Damages was one of those shows that crept up on my radar after I discovered that Glenn Close and Ted Danson were appearing in it. Both actors who have exceptional pedigres on screen, I had most recently enjoyed Glenn Close's performance in the fourth season of "The Shield" and Ted Danson was, of course, fan-flipping-tastic in "Cheers" back in the day, so I was keen to see how he'd perform in a serious drama.
The show focuses around the dynamic between titanic lawyer Patty Hewes (Glenn Close), a young associate named Ellen Parsons (Rose Byrne) and their class action lawsuit against the wealthy Arthur Frobisher (Ted Danson). Frobisher is accused of lying to his employees and attempting to profit from insider trading.
The series is most notable for it's unusual use of time, the vast majority of the show's scenes are set in the past - with only a few key scenes being set in the present time. These present day scenes are used as 'shocking' teasers designed to raise questions for the viewer while also teasing unthinkable events and placing characters in bizarre situations. It's an interesting concept that demonstrates just how important the journey can be when you're understanding how someone got there, not entirely original in the media of film (Memento being the classic example for playing with time and the perception of it).
Patty Hewes is a sharp, dangerous litgator at the top of her game, she's aided by her right hand man - Tom Shayes (Tate Donovan) and her Uncle Pete. As time passes Patty comes to allow the young Ellen Parsons further and further into her business and her life, with events that suggest (given the unusual timeline in the show) a bad end for Ellen and her fiance David Conner (Noah Bean).
Damages is an intense, fun ride of a show through a twisty plot that barely enters the courtroom at all. It's somewhat surprising at first, but despite being a legal drama very little of the action takes place in the courts. The show instead looks at the surrounding work involved in building a case, especially when dealing with someone as powerful, clever and duplicitous as someone like Patty Hewes. The show racks up the tension with every passing moment and thanks to clever dialog and brilliant characterisation it works beautifully. Cumulating in a stunning season finale that brings everything to a head, answering the questions you will have had along the way and then leaving you wanting more while wondering 'what's next for these characters?'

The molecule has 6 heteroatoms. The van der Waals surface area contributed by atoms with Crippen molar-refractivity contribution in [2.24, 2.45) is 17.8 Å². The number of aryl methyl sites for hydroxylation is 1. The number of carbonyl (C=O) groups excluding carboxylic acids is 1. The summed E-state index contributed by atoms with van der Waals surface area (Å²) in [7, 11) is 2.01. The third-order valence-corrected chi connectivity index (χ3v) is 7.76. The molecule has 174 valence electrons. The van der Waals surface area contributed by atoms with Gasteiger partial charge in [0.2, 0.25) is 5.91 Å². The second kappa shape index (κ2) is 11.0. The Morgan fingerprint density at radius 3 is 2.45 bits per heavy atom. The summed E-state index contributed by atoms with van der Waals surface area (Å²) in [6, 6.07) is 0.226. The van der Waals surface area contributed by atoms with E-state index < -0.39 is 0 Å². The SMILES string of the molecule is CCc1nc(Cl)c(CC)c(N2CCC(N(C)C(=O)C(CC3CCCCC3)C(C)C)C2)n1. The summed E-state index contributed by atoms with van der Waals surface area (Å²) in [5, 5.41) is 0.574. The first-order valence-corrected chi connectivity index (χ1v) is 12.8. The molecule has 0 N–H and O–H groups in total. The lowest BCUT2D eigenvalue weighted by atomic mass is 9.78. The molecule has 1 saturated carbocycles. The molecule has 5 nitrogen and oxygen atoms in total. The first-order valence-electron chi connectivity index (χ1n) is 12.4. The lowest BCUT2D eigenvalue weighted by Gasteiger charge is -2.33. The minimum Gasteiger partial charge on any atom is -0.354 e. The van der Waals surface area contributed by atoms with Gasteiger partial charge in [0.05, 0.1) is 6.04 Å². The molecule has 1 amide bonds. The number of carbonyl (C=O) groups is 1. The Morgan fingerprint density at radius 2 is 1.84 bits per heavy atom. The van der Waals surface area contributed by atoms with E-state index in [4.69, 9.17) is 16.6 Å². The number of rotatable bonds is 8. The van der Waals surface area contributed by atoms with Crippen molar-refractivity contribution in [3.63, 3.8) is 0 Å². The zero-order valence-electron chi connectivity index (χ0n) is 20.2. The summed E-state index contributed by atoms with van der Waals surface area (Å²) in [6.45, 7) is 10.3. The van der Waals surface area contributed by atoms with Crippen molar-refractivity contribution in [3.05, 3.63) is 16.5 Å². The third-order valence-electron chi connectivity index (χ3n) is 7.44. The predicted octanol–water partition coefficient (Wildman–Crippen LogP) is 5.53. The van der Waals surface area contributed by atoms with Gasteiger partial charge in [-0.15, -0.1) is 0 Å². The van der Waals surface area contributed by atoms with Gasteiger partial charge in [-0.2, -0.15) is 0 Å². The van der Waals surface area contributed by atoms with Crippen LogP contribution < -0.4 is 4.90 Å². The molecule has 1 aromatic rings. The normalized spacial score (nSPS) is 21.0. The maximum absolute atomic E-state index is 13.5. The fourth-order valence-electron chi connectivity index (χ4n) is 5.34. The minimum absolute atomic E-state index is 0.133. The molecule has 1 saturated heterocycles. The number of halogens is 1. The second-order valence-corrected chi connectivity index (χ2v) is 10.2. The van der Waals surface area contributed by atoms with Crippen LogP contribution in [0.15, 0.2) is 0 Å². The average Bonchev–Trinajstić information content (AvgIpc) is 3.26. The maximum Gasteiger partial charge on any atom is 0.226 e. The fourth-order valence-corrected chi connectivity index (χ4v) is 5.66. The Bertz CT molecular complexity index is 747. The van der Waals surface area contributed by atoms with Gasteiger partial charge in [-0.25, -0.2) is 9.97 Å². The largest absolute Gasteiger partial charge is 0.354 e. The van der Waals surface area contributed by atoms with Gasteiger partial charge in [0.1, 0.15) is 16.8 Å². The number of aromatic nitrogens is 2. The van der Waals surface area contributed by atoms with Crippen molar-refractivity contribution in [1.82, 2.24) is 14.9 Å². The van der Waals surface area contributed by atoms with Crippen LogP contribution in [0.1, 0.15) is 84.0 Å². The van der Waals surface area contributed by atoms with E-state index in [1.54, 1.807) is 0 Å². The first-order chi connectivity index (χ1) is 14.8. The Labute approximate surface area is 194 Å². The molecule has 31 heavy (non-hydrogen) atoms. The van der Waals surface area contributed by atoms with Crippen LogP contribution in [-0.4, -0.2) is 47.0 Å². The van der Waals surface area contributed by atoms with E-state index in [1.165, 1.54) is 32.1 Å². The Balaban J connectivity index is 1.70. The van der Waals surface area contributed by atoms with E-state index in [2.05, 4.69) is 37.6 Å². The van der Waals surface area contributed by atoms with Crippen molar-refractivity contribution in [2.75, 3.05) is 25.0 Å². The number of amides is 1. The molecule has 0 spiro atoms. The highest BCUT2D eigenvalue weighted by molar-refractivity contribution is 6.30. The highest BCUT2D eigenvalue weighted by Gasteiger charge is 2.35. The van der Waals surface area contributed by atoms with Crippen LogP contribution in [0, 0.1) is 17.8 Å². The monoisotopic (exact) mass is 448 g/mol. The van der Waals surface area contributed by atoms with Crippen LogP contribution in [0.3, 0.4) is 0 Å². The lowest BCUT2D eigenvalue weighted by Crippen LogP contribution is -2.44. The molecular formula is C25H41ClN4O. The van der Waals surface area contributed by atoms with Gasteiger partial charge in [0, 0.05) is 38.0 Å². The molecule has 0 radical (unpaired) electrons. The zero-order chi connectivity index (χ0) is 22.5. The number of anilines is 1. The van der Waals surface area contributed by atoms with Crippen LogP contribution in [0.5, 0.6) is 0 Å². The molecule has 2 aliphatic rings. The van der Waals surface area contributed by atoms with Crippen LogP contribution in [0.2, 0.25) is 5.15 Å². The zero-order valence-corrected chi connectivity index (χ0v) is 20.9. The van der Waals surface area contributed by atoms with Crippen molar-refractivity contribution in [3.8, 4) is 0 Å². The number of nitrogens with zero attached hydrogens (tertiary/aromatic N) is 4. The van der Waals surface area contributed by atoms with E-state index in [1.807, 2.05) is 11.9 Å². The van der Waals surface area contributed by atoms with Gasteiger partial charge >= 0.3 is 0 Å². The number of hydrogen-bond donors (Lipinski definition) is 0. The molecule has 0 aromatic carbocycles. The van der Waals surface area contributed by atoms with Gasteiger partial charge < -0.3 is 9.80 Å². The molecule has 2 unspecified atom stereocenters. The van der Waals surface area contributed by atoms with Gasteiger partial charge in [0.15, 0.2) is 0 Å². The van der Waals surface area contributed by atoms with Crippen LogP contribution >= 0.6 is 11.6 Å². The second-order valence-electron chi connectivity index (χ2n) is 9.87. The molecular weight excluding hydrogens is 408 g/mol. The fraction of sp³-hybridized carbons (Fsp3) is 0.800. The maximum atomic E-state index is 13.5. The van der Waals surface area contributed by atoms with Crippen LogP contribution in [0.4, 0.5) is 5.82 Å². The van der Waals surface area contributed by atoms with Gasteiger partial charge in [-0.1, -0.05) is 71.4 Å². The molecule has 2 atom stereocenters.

Particular praise must be lumped onto Glenn Close, her performance is key to the show and she really excels in the role. Damages came into being after her appearance in The Shield's 4th season and I think it is fair to say her observations and experiences near Michael Chiklis's blistering (and career defining) portrayal of Detective Vic Mackey have had some influence on Patty Hewes. At times she manages to display the same duality of purpose and even on occasion she holds similar facial expressions to Vic's. This is not to take anything away from Glenn herself, she's an accomplished and quite brilliant bunny boiler - but like any great actor she's capable of cribbing from others and improving on her game.
Ted Danson is likewise fantastic, his performance as Arthur Frobisher is a long leap from the bartender Sam but he handles it with aplomb and poise. He walks a fine line between being a detestable cartoon villain and being a reasonable (if unpleasant) human being with understandable objectives and believable motives. I know Frobisher is one of the outright bad guys of the piece (being the target of the class action suit etc etc), but I still can't help but appreciate the guy.
One of my favourite cast members is Anastasia Griffith whom I think is just wonderful as Katie Conner, but the powerhouse performances come from Glenn Close, Ted Danson and the brilliant Zeljko Ivanek (as Ray Fisk). Zeljko in particular is a favourite of mine from the superb 1990s show Homicide: Life on the Street and I'm thrilled to say he's as good in Damages as he was in that show, but it's hardly surprising as Zeljko tends to be superb whenever he's on screen.
In fact the only cast member I'd say feels a little out of her depth is Rose Byrne, she's adequate as Ellen - but at times her performance is a little wooden. As she's often in a reactive role this isn't too bad to deal with, but occasionally I do find myself feeling unengaged with her character because of it. I'm not sure if this is an intentional performance or just caused by a lack of experience as a leading character in a TV series, but it is a shame at times.
This minor grip aside, the first season of Damages is a whistle stop tour of a story told through time, space and the world of lawyers. It's an awesome experience that will get the blood rising and leave you wanting more.
It also has one of the best (and most appropriate) TV Themes of all time. So what are you waiting for? Hurry up and check out the first season of Damages, otherwise - by the time I'm through with you, there won't be anything left!